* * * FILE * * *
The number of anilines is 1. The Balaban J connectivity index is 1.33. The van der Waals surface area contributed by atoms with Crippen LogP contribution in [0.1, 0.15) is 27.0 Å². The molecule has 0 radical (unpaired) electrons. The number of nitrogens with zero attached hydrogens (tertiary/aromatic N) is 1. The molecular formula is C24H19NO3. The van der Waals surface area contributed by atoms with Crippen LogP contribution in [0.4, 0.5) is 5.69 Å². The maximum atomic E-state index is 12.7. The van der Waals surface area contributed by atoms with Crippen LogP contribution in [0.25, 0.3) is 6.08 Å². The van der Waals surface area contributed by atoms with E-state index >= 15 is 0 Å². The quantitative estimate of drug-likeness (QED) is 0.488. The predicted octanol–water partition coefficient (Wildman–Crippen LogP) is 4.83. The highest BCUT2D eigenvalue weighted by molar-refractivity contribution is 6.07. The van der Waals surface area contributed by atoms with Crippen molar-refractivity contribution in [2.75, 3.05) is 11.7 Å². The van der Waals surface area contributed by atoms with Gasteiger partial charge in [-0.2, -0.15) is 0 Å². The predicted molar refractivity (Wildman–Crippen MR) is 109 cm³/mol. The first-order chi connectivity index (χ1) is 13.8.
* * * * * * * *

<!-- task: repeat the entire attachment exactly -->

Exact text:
The number of anilines is 1. The Balaban J connectivity index is 1.33. The van der Waals surface area contributed by atoms with Crippen LogP contribution in [0.1, 0.15) is 27.0 Å². The molecule has 0 radical (unpaired) electrons. The number of nitrogens with zero attached hydrogens (tertiary/aromatic N) is 1. The molecular formula is C24H19NO3. The van der Waals surface area contributed by atoms with Crippen LogP contribution in [0.4, 0.5) is 5.69 Å². The maximum atomic E-state index is 12.7. The van der Waals surface area contributed by atoms with Crippen LogP contribution in [0.25, 0.3) is 6.08 Å². The van der Waals surface area contributed by atoms with E-state index >= 15 is 0 Å². The quantitative estimate of drug-likeness (QED) is 0.488. The predicted octanol–water partition coefficient (Wildman–Crippen LogP) is 4.83. The highest BCUT2D eigenvalue weighted by molar-refractivity contribution is 6.07. The van der Waals surface area contributed by atoms with Crippen molar-refractivity contribution in [2.75, 3.05) is 11.7 Å². The van der Waals surface area contributed by atoms with Gasteiger partial charge in [-0.2, -0.15) is 0 Å². The predicted molar refractivity (Wildman–Crippen MR) is 109 cm³/mol. The first-order chi connectivity index (χ1) is 13.8.